Firefighters constantly forced to make snap decisions in unfamiliar terrain face the same challenges. The less they have been prepared for a responsible decision-making role, the more a natural can-do attitude takes over. Without a pool of experience to back them up— experience in firefighting and in decision making—incident commanders sometimes latch onto a flawed firefighting strategy, certain that “we can make it work.” In the rapidly changing world of a racing fire, a can-do attitude is both essential and potentially dangerous.
In the Heat of the Moment: Acute Stress and Decision Making
Wildland fires can reach 2,500 degrees Fahrenheit, race forward at speeds up to 25 miles per hour—a gold-medal speed in the Olympics’ 100-meter event—and leap overhead without warning. At their most dangerous, such fires are said to “blow up,” an inflection point when they acquire a manic momentum of their own. Like avalanches and tornadoes, a blowup is one of nature’s most terrifying spectacles, one reason tension is ever present in a fire zone. For crew leaders and incident commanders, those who carry personal responsibility for the lives of others, the resulting tension can become acute. The more severe the stress, the less optimal decisions are likely to be just at a time when they are becoming most consequential.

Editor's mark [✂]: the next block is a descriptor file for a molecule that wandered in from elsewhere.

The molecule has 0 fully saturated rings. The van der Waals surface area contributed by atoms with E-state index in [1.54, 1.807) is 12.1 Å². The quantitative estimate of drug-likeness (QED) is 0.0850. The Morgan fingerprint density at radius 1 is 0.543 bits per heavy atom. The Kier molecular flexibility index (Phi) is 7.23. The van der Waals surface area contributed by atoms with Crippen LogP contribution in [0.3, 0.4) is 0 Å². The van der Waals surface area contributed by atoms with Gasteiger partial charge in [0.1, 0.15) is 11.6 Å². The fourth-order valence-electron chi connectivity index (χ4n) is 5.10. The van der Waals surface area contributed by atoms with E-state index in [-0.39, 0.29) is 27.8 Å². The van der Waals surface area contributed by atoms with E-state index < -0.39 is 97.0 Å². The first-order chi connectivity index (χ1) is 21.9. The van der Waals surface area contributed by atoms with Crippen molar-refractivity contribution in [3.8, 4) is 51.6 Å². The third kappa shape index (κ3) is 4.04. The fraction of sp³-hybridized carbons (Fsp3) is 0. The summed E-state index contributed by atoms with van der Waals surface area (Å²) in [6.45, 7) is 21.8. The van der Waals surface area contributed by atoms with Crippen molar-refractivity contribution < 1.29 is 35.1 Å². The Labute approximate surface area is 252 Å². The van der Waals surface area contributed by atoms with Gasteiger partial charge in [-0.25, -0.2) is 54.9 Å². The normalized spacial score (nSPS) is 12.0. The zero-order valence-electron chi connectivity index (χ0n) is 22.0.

Research confirms that individuals under time pressure or performing simultaneous multiple tasks are more prone to indulge in poor decision making for a host of reasons including a reluctance to search for relevant information. Studies also demonstrate that the adverse effects of underpreparation on decision making become most pronounced in the most severe conditions. In short, the two enemies of optimal decisions—poor preparation and great stress—are particularly pernicious when combined.
In studying urban firefighter captains and lieutenants, Fred Fielder found that while seasoned officers actually improved their performance under the stress of a fire, less prepared ones went in the opposite direction. The same is true of responsible officers on aircraft carrier flight decks. According to research by Karl Weick and Karlene Roberts, the officers were more likely to commit errors during stressful landing episodes when their collective mindfulness and mutual heedfulness were insufficiently developed or became impaired by the rush of events. John Salka, a battalion chief with the New York Fire Department, spoke from his own twenty-five years on the front lines when he urged fire managers to pay particular attention to their inner voice—if well educated—when taking decisions under stress. For “making the right call when the heat is on,” Salka writes, “intuition is really your subconscious trying to offer up the benefits of a lifetime’s worth of experience.”